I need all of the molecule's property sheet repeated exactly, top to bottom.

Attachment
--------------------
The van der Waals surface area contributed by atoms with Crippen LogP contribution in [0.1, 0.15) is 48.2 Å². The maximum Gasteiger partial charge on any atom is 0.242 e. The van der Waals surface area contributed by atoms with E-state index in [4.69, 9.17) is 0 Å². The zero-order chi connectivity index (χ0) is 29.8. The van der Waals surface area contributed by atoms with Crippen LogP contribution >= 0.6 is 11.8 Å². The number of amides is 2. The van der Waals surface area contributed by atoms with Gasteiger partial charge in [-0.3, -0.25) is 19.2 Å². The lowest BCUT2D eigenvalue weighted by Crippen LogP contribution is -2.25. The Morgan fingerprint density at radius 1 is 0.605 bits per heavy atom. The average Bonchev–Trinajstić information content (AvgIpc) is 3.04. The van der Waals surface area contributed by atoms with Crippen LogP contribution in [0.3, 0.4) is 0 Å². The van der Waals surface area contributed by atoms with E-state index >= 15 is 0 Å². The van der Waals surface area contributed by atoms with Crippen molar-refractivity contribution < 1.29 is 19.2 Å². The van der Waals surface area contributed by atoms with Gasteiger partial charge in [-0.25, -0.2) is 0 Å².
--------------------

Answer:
The van der Waals surface area contributed by atoms with Crippen LogP contribution in [0.1, 0.15) is 48.2 Å². The maximum Gasteiger partial charge on any atom is 0.242 e. The van der Waals surface area contributed by atoms with E-state index in [4.69, 9.17) is 0 Å². The zero-order chi connectivity index (χ0) is 29.8. The van der Waals surface area contributed by atoms with Crippen LogP contribution >= 0.6 is 11.8 Å². The number of amides is 2. The van der Waals surface area contributed by atoms with Gasteiger partial charge in [-0.3, -0.25) is 19.2 Å². The lowest BCUT2D eigenvalue weighted by Crippen LogP contribution is -2.25. The Morgan fingerprint density at radius 1 is 0.605 bits per heavy atom. The average Bonchev–Trinajstić information content (AvgIpc) is 3.04. The van der Waals surface area contributed by atoms with Crippen LogP contribution in [0.3, 0.4) is 0 Å². The van der Waals surface area contributed by atoms with E-state index >= 15 is 0 Å². The van der Waals surface area contributed by atoms with Crippen molar-refractivity contribution < 1.29 is 19.2 Å². The van der Waals surface area contributed by atoms with Gasteiger partial charge in [-0.25, -0.2) is 0 Å².